Rose Farm Visit

Gettysburg Guide #154

Sergeant
Member of the Month
Joined
Dec 30, 2019
Last Saturday afforded a chance to visit the fields of Gettysburg on my own, and not as a guide. This allowed a chance to walk down the farm lane on the Rose Farm, along other things. The first three photos show the ruins of the barn (which was not destroyed in the battle, but fell victim to a post war calamity). First is a view from the west showing the earth ramp, or "bank" that allowed access to the main floor, when there was a main floor. The wooded area in the background is the "Stoney Hill". Then we have a view of the ruins from the SW corner and then from the SE corner.
Rose Barn.jpeg
Rose Barn SW corner.jpeg
Rose Barn SE corner.jpeg


Next we have a view of the ridge where Brooke's Brigade fought.
Brooke's Ridge fr Rose Farm.jpeg


The next photo looks north toward Wheatfield Road. The monuments for the 5th and and 9th Mass. Batteries can be seen on the left a right of the photo respectively. Bear in mind that a 6 gun battery when deployed "by the book" would cover a front of more than 80 yards. The effects of the artillery’s fire was vividly described by infantryman Robert Carter, who was on picket duty the night of July 3. Carter wrote, “Corpses strewed the ground at every step. Arms, legs, heads, and parts of dismembered bodies were scattered all about, and sticking among the rocks, and against the trunks of trees, hair, brains, entrails, and shreds of human flesh still hung, a disgusting, sickening, heartrending spectacle to our young minds.” (Greg Coco in “Strange and Blighted Land”, p. 41)
Wheatfield Rd fr Rose Farm.jpeg


In downloading these photos, I realized that I had an older shot looking in the opposite direction. This is taken from near Phillip's Battery (5th Mass).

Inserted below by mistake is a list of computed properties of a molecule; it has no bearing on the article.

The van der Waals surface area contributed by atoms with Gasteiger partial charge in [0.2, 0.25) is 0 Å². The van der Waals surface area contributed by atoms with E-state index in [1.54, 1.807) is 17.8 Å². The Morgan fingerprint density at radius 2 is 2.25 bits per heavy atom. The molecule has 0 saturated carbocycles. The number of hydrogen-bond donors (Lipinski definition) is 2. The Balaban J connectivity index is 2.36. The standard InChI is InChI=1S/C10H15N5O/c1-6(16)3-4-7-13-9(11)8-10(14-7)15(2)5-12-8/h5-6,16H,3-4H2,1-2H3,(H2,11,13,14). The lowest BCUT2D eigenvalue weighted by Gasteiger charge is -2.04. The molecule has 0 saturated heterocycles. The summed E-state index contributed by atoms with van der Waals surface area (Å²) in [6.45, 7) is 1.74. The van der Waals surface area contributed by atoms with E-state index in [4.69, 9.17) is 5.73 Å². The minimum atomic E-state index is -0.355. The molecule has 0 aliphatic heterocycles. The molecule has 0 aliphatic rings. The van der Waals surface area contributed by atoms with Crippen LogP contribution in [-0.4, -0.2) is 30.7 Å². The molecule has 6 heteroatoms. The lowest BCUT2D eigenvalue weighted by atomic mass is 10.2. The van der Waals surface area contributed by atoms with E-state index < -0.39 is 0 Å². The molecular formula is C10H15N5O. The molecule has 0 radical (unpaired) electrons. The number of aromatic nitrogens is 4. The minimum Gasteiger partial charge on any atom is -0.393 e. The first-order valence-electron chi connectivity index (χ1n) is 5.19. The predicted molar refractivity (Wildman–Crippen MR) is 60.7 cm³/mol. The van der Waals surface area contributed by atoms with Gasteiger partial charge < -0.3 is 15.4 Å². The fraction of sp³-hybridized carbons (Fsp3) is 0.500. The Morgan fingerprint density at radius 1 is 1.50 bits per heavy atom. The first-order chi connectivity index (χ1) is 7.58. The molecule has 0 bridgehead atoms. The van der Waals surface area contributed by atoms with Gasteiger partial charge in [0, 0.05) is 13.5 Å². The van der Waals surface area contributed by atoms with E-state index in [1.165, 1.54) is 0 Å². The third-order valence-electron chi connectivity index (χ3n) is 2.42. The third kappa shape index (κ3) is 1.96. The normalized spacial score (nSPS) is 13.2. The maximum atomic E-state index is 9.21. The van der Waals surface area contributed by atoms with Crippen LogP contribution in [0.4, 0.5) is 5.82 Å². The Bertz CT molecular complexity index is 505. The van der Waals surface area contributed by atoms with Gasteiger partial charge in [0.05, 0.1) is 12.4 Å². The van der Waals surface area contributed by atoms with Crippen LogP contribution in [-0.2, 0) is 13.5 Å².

Rose Farm fr 5th Mass Btry.jpeg
 

Tom Elmore

1st Lieutenant
Member of the Year
Joined
Jan 16, 2015
The 5th Massachusetts Battery contained a sizable contingent from the 10th New York Independent Battery of Light Artillery. Five of the latter were reported wounded or killed during the battle. Among them was Donald Gillies (or Gillis), who had long before enlisted in the British 26th Regiment of Foot (Cameronian) - a unit that dates back to the year 1689. Gillies served in Bengal, India before being sent to China in 1840, where he was awarded the "Victoria Medal" [presumably the China War Medal, for the First Opium War]. He served in Ireland, Gibraltar and in the Crimean War. Moving to America, he enlisted in Company H, 2nd N.Y. as Orderly Sergeant and was promoted to 2nd Lieutenant. He resigned his commission in April 1862, but soon enlisted in the 10th New York Battery and served in a number of battles, being wounded at White House Landing, in the right arm and breast at Gettysburg, and in the left arm at Mine Run. He mustered out of the service on July 21, 1865. (National Tribune, September 3, 1891, p. 4)
 
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Kurt G

Sergeant Major
Joined
May 23, 2018
Last Saturday afforded a chance to visit the fields of Gettysburg on my own, and not as a guide. This allowed a chance to walk down the farm lane on the Rose Farm, along other things. The first three photos show the ruins of the barn (which was not destroyed in the battle, but fell victim to a post war calamity). First is a view from the west showing the earth ramp, or "bank" that allowed access to the main floor, when there was a main floor. The wooded area in the background is the "Stoney Hill". Then we have a view of the ruins from the SW corner and then from the SE corner.